Dean Clough

April 12, 2023

Portico Darwin: Right On Time


3 Minute Read
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Hooray!  Wednesday!  How about one of my quasi-deep philosophical posts?

Because I recently finished a book and listened to a podcast.  Thrilling news, I know, but they both do a Killer job of putting time in perspective. 

You've Got 4,000 Weeks

The book is Four Thousand Weeks, by Oliver Burkeman.  The title comes from the fact that's about all of the time each of us has to live.   Which isn't much, and let me tell you, even nearing only 60 I feel it.  But no, the book isn't more "life is short, so live it to its fullest!" pap. 

In fact, it's kind of the opposite.  Since we have so little time, JOMO - joy of missing out - vs. FOMO, is his prescription.  In fact, Burkeman provides the following 10 Tools for Embracing Your Finitude.  Here they are with - naturally - some commentary.

1.  Adopt a "Fixed Volume" approach to productivity.
8 hours a day of undistracted work is enough.  I think someone even wrote a whole monograph on this.

2.  Serialize, Serialize, Serialize.
You think you'll tame your productivity anxiety by multitasking.  Burkeman encourages us to train ourselves to tolerate that anxiety such that we can better focus on one big thing at a time.

3.  Decide in advance at what to fail.
He calls it strategic underachievement:  entire areas of your professional and personal life at which you admit you suck.  Because once openly acknowledged, you can move on.

4.  Focus on what you've completed, not just what's still to be done.
Positivity breeds positivity.  Ask any unhappy person stressed about not getting enough done.

5.  Consolidate your caring.
There are too many awful things; no one person can process them all, so why try?

6. Embrace boring and single-purpose technology.
In other words:  turntables.  Kindle e-readers.  An old iPod.  Or - horrors - a newspaper.  Today's smartphones are the polar opposite and contribute to your anxiety.  He states that those that set their phones to grayscale (vs. color) feel more in control of their lives - anyone willing to try that and report back?

7.  Seek out novelty in the mundane.
Yes, it's a rework of live in the moment, but there was also this:

Experience life with twice the usual intensity, and your experience of life will be twice as full.

To which I say - in my loud voice - "fuck yes".

Pro Tip:  go download the Retrato app for iPhone and Android, spend $5, and you can have the fun I had making the image above.

8.  Be a "researcher" in relationships.

9.  Cultivate instantaneous generosity.
When the impulse arises to give money, buy a gift, check in on a friend, or send an email of praise to an employee:  do it.  And do it now.

10.  Practice doing nothing.
Meditation, sure, but there's much more to nothing - and that's kind of the author's point.

The 1,000 Page History of Humanity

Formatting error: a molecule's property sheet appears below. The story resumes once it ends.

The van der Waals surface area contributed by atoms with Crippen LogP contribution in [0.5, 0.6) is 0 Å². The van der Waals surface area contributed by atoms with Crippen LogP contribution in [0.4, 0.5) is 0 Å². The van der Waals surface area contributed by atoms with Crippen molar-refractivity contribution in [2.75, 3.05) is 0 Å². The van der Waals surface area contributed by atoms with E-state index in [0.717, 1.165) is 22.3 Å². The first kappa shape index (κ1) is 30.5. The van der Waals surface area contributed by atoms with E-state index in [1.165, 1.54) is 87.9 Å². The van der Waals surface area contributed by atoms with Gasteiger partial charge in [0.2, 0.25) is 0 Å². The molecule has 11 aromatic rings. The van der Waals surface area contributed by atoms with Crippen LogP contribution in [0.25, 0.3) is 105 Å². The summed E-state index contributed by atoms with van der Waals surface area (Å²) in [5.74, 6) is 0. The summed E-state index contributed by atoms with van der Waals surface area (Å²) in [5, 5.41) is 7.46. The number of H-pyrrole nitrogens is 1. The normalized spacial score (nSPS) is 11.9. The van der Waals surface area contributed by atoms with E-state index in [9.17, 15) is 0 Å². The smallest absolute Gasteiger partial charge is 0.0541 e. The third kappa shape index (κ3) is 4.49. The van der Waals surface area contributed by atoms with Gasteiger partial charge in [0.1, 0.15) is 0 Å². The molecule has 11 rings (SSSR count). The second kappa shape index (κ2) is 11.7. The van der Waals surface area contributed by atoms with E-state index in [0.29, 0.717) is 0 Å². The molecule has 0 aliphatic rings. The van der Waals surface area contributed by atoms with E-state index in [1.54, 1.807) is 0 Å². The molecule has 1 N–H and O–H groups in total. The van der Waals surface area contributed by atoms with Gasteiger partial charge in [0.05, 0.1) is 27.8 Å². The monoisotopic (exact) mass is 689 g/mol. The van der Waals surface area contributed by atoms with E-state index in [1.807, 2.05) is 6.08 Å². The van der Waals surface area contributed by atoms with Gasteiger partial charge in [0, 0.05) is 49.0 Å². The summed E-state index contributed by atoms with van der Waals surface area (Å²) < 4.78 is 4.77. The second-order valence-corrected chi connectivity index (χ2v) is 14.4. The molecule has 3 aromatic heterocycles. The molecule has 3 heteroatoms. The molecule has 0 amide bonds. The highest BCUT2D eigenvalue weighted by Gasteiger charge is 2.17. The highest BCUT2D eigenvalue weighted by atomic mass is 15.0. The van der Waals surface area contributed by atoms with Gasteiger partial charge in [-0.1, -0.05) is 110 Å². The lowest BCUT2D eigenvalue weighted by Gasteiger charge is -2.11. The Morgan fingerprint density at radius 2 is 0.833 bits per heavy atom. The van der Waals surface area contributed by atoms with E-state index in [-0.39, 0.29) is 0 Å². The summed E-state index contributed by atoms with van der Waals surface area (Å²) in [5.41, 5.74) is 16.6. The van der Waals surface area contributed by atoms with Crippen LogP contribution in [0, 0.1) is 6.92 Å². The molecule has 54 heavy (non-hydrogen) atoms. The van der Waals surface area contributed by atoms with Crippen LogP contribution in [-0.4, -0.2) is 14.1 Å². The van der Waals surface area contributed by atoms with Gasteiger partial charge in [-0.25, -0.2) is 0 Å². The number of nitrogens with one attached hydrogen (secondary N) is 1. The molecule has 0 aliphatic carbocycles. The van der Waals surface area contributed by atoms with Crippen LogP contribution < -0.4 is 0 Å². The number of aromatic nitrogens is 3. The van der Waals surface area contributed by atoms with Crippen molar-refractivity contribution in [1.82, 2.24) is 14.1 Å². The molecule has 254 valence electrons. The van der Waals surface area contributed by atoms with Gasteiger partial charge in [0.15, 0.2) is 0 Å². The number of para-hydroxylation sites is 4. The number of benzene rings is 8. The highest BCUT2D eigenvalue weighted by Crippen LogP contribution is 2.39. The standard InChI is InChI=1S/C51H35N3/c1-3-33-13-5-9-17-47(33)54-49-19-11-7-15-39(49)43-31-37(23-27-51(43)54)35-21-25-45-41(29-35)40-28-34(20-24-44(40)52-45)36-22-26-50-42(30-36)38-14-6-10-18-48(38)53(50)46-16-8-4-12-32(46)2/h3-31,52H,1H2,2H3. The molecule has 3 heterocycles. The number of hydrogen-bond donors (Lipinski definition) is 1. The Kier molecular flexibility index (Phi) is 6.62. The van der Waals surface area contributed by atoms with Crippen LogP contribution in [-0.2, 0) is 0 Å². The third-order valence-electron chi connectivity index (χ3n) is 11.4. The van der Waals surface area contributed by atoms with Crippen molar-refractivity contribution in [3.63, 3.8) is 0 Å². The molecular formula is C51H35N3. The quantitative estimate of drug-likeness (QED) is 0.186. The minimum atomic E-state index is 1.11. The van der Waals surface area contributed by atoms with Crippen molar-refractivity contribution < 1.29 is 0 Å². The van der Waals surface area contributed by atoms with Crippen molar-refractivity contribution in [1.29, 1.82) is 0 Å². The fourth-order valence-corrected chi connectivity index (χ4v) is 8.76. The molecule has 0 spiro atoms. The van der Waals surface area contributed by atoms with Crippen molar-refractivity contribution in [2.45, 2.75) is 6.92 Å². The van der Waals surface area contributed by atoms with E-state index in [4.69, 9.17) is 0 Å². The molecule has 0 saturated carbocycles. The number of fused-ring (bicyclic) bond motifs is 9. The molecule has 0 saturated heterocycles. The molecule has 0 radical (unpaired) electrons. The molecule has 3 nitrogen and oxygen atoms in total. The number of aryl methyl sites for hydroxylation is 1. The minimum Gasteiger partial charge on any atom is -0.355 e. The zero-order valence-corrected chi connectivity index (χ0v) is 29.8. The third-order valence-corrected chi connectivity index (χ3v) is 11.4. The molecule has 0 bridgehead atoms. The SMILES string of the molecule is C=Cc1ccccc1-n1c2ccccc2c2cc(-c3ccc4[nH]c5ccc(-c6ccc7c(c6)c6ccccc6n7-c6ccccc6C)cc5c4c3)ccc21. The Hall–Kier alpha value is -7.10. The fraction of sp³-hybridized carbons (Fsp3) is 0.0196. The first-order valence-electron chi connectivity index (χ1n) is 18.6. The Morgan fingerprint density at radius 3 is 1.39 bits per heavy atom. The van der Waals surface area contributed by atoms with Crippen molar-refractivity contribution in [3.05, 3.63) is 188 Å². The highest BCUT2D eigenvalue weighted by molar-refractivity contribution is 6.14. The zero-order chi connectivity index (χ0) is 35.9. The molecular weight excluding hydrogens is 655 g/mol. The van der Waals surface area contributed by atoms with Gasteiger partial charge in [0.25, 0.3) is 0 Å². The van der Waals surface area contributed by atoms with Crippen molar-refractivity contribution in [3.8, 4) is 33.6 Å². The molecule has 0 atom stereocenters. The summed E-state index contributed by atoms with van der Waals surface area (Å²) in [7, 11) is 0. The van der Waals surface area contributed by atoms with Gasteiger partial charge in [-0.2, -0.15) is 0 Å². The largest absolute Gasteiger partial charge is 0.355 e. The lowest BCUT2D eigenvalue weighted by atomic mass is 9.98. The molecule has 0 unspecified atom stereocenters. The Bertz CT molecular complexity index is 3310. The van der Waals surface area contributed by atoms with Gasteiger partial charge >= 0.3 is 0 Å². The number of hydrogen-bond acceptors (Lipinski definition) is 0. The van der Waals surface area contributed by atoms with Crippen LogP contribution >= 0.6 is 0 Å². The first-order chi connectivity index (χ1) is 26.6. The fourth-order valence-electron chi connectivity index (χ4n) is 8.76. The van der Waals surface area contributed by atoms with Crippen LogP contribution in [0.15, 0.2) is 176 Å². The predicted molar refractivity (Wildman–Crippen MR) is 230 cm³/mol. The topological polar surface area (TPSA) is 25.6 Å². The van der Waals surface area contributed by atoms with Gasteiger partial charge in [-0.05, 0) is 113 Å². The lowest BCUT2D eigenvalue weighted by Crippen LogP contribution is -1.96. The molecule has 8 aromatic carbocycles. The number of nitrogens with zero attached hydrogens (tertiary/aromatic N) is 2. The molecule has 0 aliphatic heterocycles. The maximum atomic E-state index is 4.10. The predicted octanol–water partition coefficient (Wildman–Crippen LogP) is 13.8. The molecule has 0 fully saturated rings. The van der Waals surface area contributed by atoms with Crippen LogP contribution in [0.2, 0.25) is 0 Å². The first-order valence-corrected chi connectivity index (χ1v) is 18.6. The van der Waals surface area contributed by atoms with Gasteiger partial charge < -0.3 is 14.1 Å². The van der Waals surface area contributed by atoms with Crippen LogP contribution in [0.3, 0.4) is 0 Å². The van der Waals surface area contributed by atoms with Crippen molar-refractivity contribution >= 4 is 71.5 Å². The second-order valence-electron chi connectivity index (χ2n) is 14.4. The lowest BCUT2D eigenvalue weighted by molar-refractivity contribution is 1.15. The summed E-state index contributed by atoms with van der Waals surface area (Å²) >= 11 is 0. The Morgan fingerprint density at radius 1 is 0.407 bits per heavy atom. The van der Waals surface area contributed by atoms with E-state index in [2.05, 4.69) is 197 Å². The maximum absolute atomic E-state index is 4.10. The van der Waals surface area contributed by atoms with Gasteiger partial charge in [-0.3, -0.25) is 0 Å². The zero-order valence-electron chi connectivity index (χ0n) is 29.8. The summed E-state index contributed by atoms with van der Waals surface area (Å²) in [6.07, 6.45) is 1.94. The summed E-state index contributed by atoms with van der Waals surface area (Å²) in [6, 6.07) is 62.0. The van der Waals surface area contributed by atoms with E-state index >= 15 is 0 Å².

The podcast is Derek Thompson's interview with Tim Urban, who runs the trick Wait But Why website, and who is also the author of the new book What’s Our Problem: A Self-Help Book for Societies.  Apt, especially when you consider his factual observations about a 1,000 page history of humanity, where every page covers 250 years.  You see, historians and evolutionary biologists estimate humankind to be approximately 250,000 years old. 

Broken down this way, the following is true:

  • The book overall would be incredibly boring
  • Indeed, the first 950 pages would be essentially blank - because humans were hunter-gatherers during the vast majority of our existence
  • Civilization, where there could at least be a plot, doesn't happen until page 960
  • Humans of the time writing for themselves doesn't appear in this book until page 975
  • Buddha pops in on page 989, and Christianity, page 993 - and there are only 7 pages left
  • The last page of this book, page 1,000, begins in 1773
Or the most damning, in terms of sweating the small stuff, and combining both of the inputs for today:

Your entire life is captured in less than one-third of a single page of a 1,000 page history of humanity.

There's a lot to digest so I encourage you to listen to this entire mindbender of a podcast.  More?  The author has made the entire book available as a free PDF download - you can grab it here.

I'll conclude with this.  A big part of their chat - rightfully - is how page 1,000 is unlike any other single page before it.  Yes, perhaps we do live in interesting times - objectively.

And what does that say about what will be on page 1,001?  999 pages, and then, on one page, everything that's happened since 1773?  America?  End of slavery?  Electricity?  Holocaust?  Atomic bombs?  Internet?  All on one fucking page? 

The accelerants - orders of magnitude more significant in their impact than any before - were the industrial revolution and then the transition from a completely analog world to one now suffocatingly digital. 

So strap in, kids - the next page in the book is going to be interesting.



I came across this recently.  I just knew that George Soros was up to something!

Thank you to any one that is reading this newsletter.


Wow, is there a lot of music about time and its passage; indeed, there are many obvious choices for today.  But let's try this.  Here - easily one of my favorite Rolling Stones songs - is Time Waits for No One.

It's even more necessary after I trashed poor Keef on Monday - but his book still wasn't that great.

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